The speedometer trembles at one-twenty
but the Cadillac runs smooth, silent
as my father steers left-handed,
his right arm draped
over the top of the front seat.
I want to touch that blond-furred arm,
hold his fingers in my hand’s hollow.
My mother leans to the right,
stares out the front window at the black asphalt
unwinding into the desert’s lusterless gold.
She doesn’t look at him or at me
or at the fifth of whiskey
amber-stilled next to her left foot.
Out the window to the left
a mountain presses purple up up
until lead clouds block the ascension
and through that metallic gray
God shoots silver shafts just for me.
Give me the bottle, Edith,
he says to my mother.
I see the dip of her left shoulder,
hear the slap of the bottle against his hand.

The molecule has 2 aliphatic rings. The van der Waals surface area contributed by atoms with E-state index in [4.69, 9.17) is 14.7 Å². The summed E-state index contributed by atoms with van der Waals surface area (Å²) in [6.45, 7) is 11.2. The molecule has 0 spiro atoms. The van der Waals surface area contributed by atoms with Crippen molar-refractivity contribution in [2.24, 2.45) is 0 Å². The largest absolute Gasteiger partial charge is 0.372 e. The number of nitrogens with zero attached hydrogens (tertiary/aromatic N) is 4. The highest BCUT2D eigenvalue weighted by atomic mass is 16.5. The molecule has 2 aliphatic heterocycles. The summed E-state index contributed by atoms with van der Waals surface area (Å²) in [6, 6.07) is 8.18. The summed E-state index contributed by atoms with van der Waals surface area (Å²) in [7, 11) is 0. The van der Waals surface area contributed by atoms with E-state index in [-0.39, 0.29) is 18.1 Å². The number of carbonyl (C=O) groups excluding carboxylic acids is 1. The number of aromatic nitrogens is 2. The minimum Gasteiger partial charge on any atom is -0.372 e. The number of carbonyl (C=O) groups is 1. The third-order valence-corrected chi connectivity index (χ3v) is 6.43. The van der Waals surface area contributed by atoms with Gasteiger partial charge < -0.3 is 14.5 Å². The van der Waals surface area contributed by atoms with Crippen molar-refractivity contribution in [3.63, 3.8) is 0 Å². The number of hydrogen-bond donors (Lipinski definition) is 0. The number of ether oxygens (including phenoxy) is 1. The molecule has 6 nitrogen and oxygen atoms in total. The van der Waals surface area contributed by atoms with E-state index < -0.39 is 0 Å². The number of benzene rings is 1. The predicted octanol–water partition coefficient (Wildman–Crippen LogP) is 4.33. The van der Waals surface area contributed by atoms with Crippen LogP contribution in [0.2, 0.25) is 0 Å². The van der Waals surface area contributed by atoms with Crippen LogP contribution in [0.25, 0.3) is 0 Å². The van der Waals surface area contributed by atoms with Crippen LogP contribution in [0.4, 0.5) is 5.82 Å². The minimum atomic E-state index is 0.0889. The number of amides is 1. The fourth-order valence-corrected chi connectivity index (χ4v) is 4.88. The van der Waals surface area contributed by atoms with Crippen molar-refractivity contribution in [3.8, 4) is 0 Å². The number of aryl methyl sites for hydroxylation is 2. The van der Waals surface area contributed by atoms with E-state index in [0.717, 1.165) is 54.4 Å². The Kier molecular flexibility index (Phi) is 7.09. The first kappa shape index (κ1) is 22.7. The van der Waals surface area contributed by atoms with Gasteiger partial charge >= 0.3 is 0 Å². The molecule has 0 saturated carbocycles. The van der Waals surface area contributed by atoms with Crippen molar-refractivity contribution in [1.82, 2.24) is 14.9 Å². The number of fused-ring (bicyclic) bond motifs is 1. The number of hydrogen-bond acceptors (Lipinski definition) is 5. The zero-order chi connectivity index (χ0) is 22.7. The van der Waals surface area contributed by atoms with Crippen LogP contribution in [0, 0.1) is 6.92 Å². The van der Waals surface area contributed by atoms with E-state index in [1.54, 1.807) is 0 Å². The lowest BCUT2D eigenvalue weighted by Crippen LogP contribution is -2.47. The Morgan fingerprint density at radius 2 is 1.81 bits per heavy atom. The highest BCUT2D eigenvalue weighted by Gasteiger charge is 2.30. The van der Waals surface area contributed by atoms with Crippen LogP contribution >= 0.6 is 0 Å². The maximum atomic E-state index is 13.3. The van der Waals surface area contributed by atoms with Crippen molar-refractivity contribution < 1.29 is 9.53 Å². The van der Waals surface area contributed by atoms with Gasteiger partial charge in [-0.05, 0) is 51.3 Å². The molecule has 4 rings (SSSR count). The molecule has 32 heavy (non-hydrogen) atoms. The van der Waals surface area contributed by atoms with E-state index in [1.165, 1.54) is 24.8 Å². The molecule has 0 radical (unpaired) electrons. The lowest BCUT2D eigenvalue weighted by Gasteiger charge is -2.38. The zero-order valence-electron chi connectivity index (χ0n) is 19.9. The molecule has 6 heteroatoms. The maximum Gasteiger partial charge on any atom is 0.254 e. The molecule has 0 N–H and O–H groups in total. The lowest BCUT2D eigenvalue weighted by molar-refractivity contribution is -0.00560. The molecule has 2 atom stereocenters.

Her gaze never leaves the ochre-scrubbed sand.
He tilts the Jim Beam –
the scorched yellow liquid flows into his mouth.
I hear him gulp and swallow,
I see his fingers tender-curled around the bottle’s neck.
In the mirror his crow’s feet gentle and his dishwater eyes
flash a moment’s burnished blue –
not for my mother not for me not for himself
not for the saffron sand or the purple mountain
but for the brown-gold whiskey.
Out the window –
still purple, the mountain –
and the white-gold slashing the stubborn gray,
not god-painted or angel-mounted –
a trick of the atmosphere,
a sleight of hand.